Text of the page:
If good fences make good neighbors, what do bad fences make?
Inmates -- at least in Rolling Hills Estates.
That's what Francisco Linares found out this week, when an L.A. County Superior Court judge sentenced him to six months in jail. His crime? Erecting a 180-foot-long fence while building his dream home in the horsy hills of the Palos Verdes Peninsula.
Never mind Paris Hilton and her 45-day sentence for serial probation busting. Forget about Nicole Richie and her four-day jail term for driving the wrong way on the Ventura Freeway while stoned. (Note: She served only 82 minutes.)
This must be one dangerous fence, because the 51-year-old insurance company district manager who says he has never even committed a traffic violation faces a full day in Los Angeles County Jail for every single flawed foot of it.
"This," a stunned Linares said Tuesday, "is nothing that you should be taken to court for."
The city of Rolling Hills Estates believes otherwise.
Two and a half years ago, officials filed misdemeanor charges against Linares, alleging that he had refused to tear down the offending white fence, that he had erected a too-tall retaining wall and that his proud stone columns just don't fit in around here.
They gave him time to get the proper permits or tear down the offending structures. And then they threw the book at the man who says he has spent 142 hours and $50,000 in building and defending the fence.
City officials weren't talking much after Linares' sentencing, which he has appealed.
But Roy Beall, the Rolling Hills Estates zoning and code administrator, did read from an official written statement, which outlined the steps the city had taken and rued the outcome of Linares' actions: "Unfortunately, Mr. Linares chose not to comply and his decision has forced the court to act accordingly."
Translation: six months behind bars, starting Sept. 10, unless Linares prevails at a hearing four days before that, which could lead to an appeal.
Linares' story began more than a decade ago.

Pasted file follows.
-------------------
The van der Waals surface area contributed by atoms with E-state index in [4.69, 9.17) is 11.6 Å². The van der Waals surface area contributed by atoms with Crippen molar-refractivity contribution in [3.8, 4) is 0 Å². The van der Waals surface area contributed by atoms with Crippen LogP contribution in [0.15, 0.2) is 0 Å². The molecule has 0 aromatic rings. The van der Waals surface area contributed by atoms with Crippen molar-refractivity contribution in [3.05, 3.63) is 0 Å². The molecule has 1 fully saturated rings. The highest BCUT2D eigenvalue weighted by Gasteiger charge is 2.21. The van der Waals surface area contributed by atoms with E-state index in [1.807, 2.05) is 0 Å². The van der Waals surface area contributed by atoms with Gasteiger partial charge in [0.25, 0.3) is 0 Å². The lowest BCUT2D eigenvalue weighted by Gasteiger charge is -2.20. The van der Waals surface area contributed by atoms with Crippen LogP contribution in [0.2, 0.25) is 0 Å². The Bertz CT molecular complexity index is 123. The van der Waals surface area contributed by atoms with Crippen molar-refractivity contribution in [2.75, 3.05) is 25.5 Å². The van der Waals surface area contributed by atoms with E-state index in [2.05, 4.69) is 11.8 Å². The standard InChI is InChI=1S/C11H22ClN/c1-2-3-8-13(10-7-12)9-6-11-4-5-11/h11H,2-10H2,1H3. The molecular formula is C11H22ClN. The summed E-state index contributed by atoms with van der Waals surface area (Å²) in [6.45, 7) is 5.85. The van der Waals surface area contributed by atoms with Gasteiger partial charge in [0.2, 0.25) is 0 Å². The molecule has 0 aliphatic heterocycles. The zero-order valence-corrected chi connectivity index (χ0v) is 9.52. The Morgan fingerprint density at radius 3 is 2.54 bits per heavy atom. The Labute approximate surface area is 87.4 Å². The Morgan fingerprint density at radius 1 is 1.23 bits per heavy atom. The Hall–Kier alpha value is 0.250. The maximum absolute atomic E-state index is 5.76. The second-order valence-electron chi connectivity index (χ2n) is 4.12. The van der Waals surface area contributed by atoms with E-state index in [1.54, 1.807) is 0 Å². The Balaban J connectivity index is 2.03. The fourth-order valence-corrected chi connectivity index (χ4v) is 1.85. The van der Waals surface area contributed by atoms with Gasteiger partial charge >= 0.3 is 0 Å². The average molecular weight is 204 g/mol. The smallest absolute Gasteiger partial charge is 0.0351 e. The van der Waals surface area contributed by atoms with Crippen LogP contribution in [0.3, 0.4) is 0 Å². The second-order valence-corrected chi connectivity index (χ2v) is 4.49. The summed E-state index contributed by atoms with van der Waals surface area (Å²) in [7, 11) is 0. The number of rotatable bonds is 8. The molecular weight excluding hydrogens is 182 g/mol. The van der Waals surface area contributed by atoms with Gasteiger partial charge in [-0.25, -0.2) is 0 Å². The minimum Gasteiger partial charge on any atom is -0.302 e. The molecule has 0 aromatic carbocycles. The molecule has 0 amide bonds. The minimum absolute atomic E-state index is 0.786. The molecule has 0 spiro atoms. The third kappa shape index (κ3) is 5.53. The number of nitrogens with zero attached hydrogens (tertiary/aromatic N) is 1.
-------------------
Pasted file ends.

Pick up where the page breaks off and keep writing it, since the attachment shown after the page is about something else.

That was when the Cuban expatriate would pile his wife, Milagros, and their three young daughters into the family car and motor through the graceful neighborhoods of the peninsula, dreaming with his wife of someday moving there from Torrance.
At the time, Crystal, now 23, thought her mother's dream of owning a home in Rolling Hills Estates was "unattainable. And then when I got to high school, we moved here. Now we have all these problems. I think her dream turned into a nightmare."
In 1998, the Linares family bought the nearly one-acre lot on Palos Verdes Drive North. They tore down the original 3,000-square-foot, Spanish-style home and replaced it with a French-accented white brick house nearly twice the size.
Then, Linares said, he discovered termites in the white fence that separates his eucalyptus-filled lot from the city bridle trail that borders it. The city wouldn't replace the fence, so he did it himself.
That was when the "nightmare" started.
On Oct. 20, 2004, the city wrote a letter to Linares stating that "the new fence has reduced the width of the trail significantly, making it impossible for maintenance vehicles to pass through." A city ultimatum followed: Remove the fence within 14 days or we'll do it and charge you for it.
In the last three years that simple letter has grown into a legal case file half a foot thick, including 11 charges of misdemeanors against the city's municipal codes and county building codes, as well as allegations of forged planning documents, though no such charges were filed.
Linares has had three lawyers.
It's not as if the semirural area has been otherwise immune to squabbles over standards, stories and square footage, as aging residents in one-level ranch houses have begun to give way to young families with McMansion dreams. Rolling Hills Estates is one of the most affluent communities in Los Angeles County, with a median income of $123,900 and a median home price of $1,392,000.
Adelaide Mealy, 81, has lived in the neighborhood for 40 years, and she said that fights -- among residents as well as those pitting homeowners against the city -- are "happening all over the hill."
The place next to hers is being remodeled and "is going to be a massive house." The one behind her lot is adding on too, she said, "but I can't fight them all."
"What you have here is a mixed-use neighborhood," is Mealy's wry observation on her residential area, "old people and young people."
Superior Court Judge Sandra Thompson saw it a little differently Monday, when she sentenced Linares to jail.
When he had appeared before the court in January, he pleaded no contest to five misdemeanor charges, and the city agreed to drop six others. He also promised to either get final permits for the fence and other offending structures or tear them down.
And if he didn't follow through? He agreed to go to jail if the judge so ordered.
A raft of legal back-and-forth followed, and more is to come. But as of Monday, he had received no final permits and the fence still stands. So he stood before the judge for a six month sentence and a scolding.
"Imagine my disappointment to find we are no further along in resolving these issues," Thompson said. "At the rate we're going, we'll still be talking about this at my retirement party."
To the city, the jail term is a standard penalty for a municipal code violation.
To Linares' family, still reeling, it is "bizarre," said his attorney, Richard Hamar. "It is Orwellian. It is coming from a very dark place."
Said Milagros on Tuesday: "We're talking about a fence."